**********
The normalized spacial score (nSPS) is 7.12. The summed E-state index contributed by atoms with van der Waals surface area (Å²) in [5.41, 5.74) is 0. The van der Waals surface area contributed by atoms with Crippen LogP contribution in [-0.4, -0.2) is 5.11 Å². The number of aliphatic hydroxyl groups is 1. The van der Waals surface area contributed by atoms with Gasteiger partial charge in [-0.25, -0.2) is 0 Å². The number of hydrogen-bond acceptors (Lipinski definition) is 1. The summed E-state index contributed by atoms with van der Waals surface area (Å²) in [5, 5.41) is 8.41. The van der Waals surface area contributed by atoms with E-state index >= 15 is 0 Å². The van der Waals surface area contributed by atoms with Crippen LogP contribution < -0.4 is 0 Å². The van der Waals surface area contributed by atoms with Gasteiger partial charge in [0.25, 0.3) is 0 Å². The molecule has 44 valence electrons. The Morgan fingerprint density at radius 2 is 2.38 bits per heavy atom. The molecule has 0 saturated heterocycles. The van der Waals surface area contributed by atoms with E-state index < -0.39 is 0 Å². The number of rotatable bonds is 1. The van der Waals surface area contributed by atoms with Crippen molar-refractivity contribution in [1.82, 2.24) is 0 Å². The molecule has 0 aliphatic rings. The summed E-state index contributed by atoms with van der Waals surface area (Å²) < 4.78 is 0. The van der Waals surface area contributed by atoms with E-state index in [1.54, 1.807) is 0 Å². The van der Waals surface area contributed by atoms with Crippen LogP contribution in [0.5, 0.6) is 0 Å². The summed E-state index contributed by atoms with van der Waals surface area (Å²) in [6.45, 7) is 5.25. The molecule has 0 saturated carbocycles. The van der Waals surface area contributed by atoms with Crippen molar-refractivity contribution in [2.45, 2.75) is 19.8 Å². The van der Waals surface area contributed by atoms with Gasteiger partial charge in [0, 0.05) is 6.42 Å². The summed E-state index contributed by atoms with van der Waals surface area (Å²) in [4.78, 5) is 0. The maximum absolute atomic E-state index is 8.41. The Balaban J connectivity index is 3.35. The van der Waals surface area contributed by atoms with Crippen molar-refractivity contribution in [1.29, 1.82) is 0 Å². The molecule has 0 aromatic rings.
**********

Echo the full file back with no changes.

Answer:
The normalized spacial score (nSPS) is 7.12. The summed E-state index contributed by atoms with van der Waals surface area (Å²) in [5.41, 5.74) is 0. The van der Waals surface area contributed by atoms with Crippen LogP contribution in [-0.4, -0.2) is 5.11 Å². The number of aliphatic hydroxyl groups is 1. The van der Waals surface area contributed by atoms with Gasteiger partial charge in [-0.25, -0.2) is 0 Å². The number of hydrogen-bond acceptors (Lipinski definition) is 1. The summed E-state index contributed by atoms with van der Waals surface area (Å²) in [5, 5.41) is 8.41. The van der Waals surface area contributed by atoms with E-state index >= 15 is 0 Å². The van der Waals surface area contributed by atoms with Crippen LogP contribution < -0.4 is 0 Å². The van der Waals surface area contributed by atoms with Gasteiger partial charge in [0.25, 0.3) is 0 Å². The molecule has 44 valence electrons. The Morgan fingerprint density at radius 2 is 2.38 bits per heavy atom. The molecule has 0 saturated heterocycles. The van der Waals surface area contributed by atoms with E-state index < -0.39 is 0 Å². The number of rotatable bonds is 1. The van der Waals surface area contributed by atoms with Crippen molar-refractivity contribution in [1.82, 2.24) is 0 Å². The molecule has 0 aliphatic rings. The summed E-state index contributed by atoms with van der Waals surface area (Å²) < 4.78 is 0. The van der Waals surface area contributed by atoms with E-state index in [1.54, 1.807) is 0 Å². The van der Waals surface area contributed by atoms with Crippen LogP contribution in [0.5, 0.6) is 0 Å². The summed E-state index contributed by atoms with van der Waals surface area (Å²) in [6.45, 7) is 5.25. The molecule has 0 saturated carbocycles. The van der Waals surface area contributed by atoms with Crippen molar-refractivity contribution in [2.45, 2.75) is 19.8 Å². The van der Waals surface area contributed by atoms with Gasteiger partial charge in [0, 0.05) is 6.42 Å². The summed E-state index contributed by atoms with van der Waals surface area (Å²) in [4.78, 5) is 0. The maximum absolute atomic E-state index is 8.41. The Balaban J connectivity index is 3.35. The van der Waals surface area contributed by atoms with Crippen molar-refractivity contribution in [1.29, 1.82) is 0 Å². The molecule has 0 aromatic rings.